Australians’ changing media habits
We are watching more TV/video content, binging more, watching less live sports and news, and have changed the way we access online news because of ‘fake news’
14 August 2017: According to Kimberly Chang, Deloitte’s newly appointed Technology, Media and Telecommunications (TMT) Leader, the demise of media is an oft-told story, but Deloitte’s 2017 Media Consumer Survey shows that there is much in how Australian consumers are behaving that is positive for the media industry.
“Not only is watching TV and video content on any device the preferred entertainment activity for 59% of Australians (alongside browsing the internet), we are also watching more videos or TV show content each week than ever before and we are binge watching for longer,” she said.
“Our report shows we are seeing a rise, not demise, of the viewing of TV-type content. However, we are now watching the content in very different ways, particularly through Subscription Video On Demand (SVOD) services such as Netflix or Stan. Australians are combining a number of sources to get more of the content they want, and when they want it,” said Chang.
Overall, Australians are watching an average of 17.5 hours of content per week in 2017, compared with 17.2 hours in 2015.1 Of all age groups, those over 50 (Boomers and Matures) have increased their viewing the most by 1.3 and 1.7 additional hours per week respectively.
The majority (59%) of survey respondents are binging by watching three or more consecutive TV episodes in a single sitting. Nearly one third of respondents (29%) do so weekly, and the average length of a binge session has increased from five to six episodes in the past year (4.5 hours).
Deloitte Consulting Media Leader and co-author of the report, Niki Alcorn, said that the data shows that Australians have embraced technology that further enables their viewing experiences. Fifty percent of respondents now own IP-enabled TVs, and ownership of over-the-top boxes and portable streaming devices is at 26% and 17% respectively.
Subscriptions to SVOD (video on demand) have increased since last year (32% in 2017, up from 22% in 2016), surpassing Pay TV subscriptions for the first time. Further, 32% of SVOD subscribers access multiple services to get the right content: up from just 18% in 2016.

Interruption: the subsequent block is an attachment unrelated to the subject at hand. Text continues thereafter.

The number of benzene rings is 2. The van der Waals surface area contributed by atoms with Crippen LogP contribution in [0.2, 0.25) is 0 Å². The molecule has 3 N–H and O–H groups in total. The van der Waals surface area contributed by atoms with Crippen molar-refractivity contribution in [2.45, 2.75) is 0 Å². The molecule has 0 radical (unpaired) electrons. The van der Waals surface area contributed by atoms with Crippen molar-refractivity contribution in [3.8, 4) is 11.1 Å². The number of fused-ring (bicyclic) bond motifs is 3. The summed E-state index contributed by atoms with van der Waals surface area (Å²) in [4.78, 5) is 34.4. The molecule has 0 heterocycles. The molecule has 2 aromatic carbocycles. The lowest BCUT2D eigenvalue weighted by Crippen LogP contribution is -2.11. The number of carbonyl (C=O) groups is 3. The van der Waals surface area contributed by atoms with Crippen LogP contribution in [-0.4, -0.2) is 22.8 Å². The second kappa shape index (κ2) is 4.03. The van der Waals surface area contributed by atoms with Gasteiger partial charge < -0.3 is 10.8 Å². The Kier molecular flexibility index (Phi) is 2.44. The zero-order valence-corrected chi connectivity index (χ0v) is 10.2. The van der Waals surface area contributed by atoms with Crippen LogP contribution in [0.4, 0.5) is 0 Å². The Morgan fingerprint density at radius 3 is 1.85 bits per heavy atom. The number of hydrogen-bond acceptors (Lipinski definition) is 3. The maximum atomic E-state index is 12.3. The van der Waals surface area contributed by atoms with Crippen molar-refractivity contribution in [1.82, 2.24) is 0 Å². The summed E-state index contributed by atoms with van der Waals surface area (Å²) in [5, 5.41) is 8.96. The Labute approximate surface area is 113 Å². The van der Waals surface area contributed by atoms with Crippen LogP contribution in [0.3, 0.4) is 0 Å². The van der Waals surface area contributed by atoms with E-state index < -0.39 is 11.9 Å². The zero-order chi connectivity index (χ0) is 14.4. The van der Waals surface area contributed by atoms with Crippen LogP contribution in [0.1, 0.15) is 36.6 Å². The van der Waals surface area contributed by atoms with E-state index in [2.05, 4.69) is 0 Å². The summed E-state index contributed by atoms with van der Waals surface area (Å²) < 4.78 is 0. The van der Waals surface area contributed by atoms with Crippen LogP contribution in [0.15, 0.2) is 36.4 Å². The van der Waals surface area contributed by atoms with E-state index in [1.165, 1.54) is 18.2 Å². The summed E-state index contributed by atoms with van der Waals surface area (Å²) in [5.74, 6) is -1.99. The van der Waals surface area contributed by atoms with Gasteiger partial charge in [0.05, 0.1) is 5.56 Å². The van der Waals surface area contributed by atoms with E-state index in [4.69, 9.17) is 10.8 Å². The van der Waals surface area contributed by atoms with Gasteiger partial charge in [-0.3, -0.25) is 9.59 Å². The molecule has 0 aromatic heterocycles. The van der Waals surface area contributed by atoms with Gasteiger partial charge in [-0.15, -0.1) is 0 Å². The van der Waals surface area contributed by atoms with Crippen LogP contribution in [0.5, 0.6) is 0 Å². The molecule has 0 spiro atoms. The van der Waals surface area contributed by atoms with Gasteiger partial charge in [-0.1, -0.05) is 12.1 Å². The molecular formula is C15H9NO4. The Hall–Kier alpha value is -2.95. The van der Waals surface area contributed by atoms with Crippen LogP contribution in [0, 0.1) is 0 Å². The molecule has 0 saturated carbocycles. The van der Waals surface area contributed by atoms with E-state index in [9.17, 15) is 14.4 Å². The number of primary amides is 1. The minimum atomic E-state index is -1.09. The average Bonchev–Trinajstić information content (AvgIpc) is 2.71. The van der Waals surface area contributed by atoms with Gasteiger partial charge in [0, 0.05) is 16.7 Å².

Changing consumer patterns in live sports and news
“The data shows that there are some early warning signals for commercial broadcasters around changing consumer patterns in watching live sports and news,” said Alcorn. “News and sport are still what we watch most often live at the time of broadcast, but both have declined markedly over the past two years.”
Fewer than half (45%) of 2017 survey respondents indicated they most often watch the news at the time of broadcast (compared to 63% in 2015) and fewer than a third (29%) of survey respondents most often watch sport at the time of broadcast compared to 38% in 2015.
News and fake news
Traditional forms of accessing news such as TV, print newspapers, radio and magazines are stable this year (used by 55% of respondents in 2017 and 54% in 2016), while 37% most frequently access digital sources for news (down just slightly from 40% last year), suggesting we have reached something of a new balancing act as consumers combine various sources in how they access news content.
There has been a decline in those who use social media to access news (14% in 2017 compared to 18% last year). “This modest decline puts social media sites back on par with online newspapers,” said Alcorn.
“Some of the change might be attributed to the growing awareness of so-called ‘fake news’: 58% of respondents agree that they have changed the way they access news material online given the prevalence of ‘fake news’,” she said.